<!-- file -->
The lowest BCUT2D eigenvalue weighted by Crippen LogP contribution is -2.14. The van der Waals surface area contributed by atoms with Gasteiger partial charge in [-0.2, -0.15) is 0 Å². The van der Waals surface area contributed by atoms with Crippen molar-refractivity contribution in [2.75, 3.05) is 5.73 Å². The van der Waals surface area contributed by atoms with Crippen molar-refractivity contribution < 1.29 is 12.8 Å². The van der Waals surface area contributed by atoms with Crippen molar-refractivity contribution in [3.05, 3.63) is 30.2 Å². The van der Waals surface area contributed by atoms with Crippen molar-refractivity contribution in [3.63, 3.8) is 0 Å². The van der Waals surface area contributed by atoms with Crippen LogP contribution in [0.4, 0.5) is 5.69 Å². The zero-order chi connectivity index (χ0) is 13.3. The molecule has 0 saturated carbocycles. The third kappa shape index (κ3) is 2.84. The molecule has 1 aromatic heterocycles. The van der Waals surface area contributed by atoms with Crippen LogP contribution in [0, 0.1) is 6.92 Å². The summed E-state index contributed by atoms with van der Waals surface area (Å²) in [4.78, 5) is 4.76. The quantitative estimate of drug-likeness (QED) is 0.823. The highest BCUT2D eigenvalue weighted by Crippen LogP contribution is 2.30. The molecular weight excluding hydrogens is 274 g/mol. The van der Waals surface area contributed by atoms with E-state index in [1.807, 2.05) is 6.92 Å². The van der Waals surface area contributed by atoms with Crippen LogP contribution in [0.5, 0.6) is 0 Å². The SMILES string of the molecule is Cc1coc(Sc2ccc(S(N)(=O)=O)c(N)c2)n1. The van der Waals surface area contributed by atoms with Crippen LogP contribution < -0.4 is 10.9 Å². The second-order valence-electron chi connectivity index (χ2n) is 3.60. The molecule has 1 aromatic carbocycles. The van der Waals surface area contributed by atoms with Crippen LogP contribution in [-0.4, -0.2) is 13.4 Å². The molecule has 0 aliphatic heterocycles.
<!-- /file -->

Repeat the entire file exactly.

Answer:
The lowest BCUT2D eigenvalue weighted by Crippen LogP contribution is -2.14. The van der Waals surface area contributed by atoms with Gasteiger partial charge in [-0.2, -0.15) is 0 Å². The van der Waals surface area contributed by atoms with Crippen molar-refractivity contribution in [2.75, 3.05) is 5.73 Å². The van der Waals surface area contributed by atoms with Crippen molar-refractivity contribution < 1.29 is 12.8 Å². The van der Waals surface area contributed by atoms with Crippen molar-refractivity contribution in [3.05, 3.63) is 30.2 Å². The van der Waals surface area contributed by atoms with Crippen molar-refractivity contribution in [3.63, 3.8) is 0 Å². The van der Waals surface area contributed by atoms with Crippen LogP contribution in [0.4, 0.5) is 5.69 Å². The zero-order chi connectivity index (χ0) is 13.3. The molecule has 0 saturated carbocycles. The third kappa shape index (κ3) is 2.84. The molecule has 1 aromatic heterocycles. The van der Waals surface area contributed by atoms with Crippen LogP contribution in [0, 0.1) is 6.92 Å². The summed E-state index contributed by atoms with van der Waals surface area (Å²) in [4.78, 5) is 4.76. The quantitative estimate of drug-likeness (QED) is 0.823. The highest BCUT2D eigenvalue weighted by Crippen LogP contribution is 2.30. The molecular weight excluding hydrogens is 274 g/mol. The van der Waals surface area contributed by atoms with E-state index in [1.807, 2.05) is 6.92 Å². The van der Waals surface area contributed by atoms with Crippen LogP contribution in [0.5, 0.6) is 0 Å². The SMILES string of the molecule is Cc1coc(Sc2ccc(S(N)(=O)=O)c(N)c2)n1. The van der Waals surface area contributed by atoms with Crippen LogP contribution < -0.4 is 10.9 Å². The second-order valence-electron chi connectivity index (χ2n) is 3.60. The molecule has 1 aromatic carbocycles. The van der Waals surface area contributed by atoms with Crippen LogP contribution in [-0.4, -0.2) is 13.4 Å². The molecule has 0 aliphatic heterocycles.